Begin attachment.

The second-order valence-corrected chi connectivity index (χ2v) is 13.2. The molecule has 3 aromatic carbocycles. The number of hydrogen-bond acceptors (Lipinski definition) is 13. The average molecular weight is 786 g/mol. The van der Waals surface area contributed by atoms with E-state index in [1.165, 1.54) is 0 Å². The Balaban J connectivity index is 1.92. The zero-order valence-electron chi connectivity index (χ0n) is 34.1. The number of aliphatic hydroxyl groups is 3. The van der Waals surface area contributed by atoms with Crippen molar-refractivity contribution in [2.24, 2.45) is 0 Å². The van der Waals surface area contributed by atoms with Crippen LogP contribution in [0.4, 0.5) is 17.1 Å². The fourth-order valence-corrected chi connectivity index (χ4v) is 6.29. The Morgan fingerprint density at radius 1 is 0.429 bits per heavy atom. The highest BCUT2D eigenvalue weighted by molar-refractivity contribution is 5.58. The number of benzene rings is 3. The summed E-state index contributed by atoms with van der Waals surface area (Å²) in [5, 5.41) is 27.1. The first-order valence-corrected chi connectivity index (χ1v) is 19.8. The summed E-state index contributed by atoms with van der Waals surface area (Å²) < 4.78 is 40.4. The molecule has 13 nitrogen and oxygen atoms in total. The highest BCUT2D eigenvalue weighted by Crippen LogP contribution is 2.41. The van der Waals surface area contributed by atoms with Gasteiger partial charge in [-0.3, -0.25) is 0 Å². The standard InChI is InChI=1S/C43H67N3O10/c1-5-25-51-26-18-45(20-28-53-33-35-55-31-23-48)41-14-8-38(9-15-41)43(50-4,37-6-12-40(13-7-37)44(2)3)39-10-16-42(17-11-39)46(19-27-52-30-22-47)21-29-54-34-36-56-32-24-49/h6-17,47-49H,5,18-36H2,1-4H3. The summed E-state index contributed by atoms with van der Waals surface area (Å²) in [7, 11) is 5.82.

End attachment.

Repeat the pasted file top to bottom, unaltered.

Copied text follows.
The second-order valence-corrected chi connectivity index (χ2v) is 13.2. The molecule has 3 aromatic carbocycles. The number of hydrogen-bond acceptors (Lipinski definition) is 13. The average molecular weight is 786 g/mol. The van der Waals surface area contributed by atoms with E-state index in [1.165, 1.54) is 0 Å². The Balaban J connectivity index is 1.92. The zero-order valence-electron chi connectivity index (χ0n) is 34.1. The number of aliphatic hydroxyl groups is 3. The van der Waals surface area contributed by atoms with Crippen molar-refractivity contribution in [2.24, 2.45) is 0 Å². The van der Waals surface area contributed by atoms with Crippen LogP contribution in [0.4, 0.5) is 17.1 Å². The fourth-order valence-corrected chi connectivity index (χ4v) is 6.29. The Morgan fingerprint density at radius 1 is 0.429 bits per heavy atom. The highest BCUT2D eigenvalue weighted by molar-refractivity contribution is 5.58. The number of benzene rings is 3. The summed E-state index contributed by atoms with van der Waals surface area (Å²) in [5, 5.41) is 27.1. The first-order valence-corrected chi connectivity index (χ1v) is 19.8. The summed E-state index contributed by atoms with van der Waals surface area (Å²) < 4.78 is 40.4. The molecule has 13 nitrogen and oxygen atoms in total. The highest BCUT2D eigenvalue weighted by Crippen LogP contribution is 2.41. The van der Waals surface area contributed by atoms with Gasteiger partial charge in [-0.3, -0.25) is 0 Å². The standard InChI is InChI=1S/C43H67N3O10/c1-5-25-51-26-18-45(20-28-53-33-35-55-31-23-48)41-14-8-38(9-15-41)43(50-4,37-6-12-40(13-7-37)44(2)3)39-10-16-42(17-11-39)46(19-27-52-30-22-47)21-29-54-34-36-56-32-24-49/h6-17,47-49H,5,18-36H2,1-4H3. The summed E-state index contributed by atoms with van der Waals surface area (Å²) in [7, 11) is 5.82.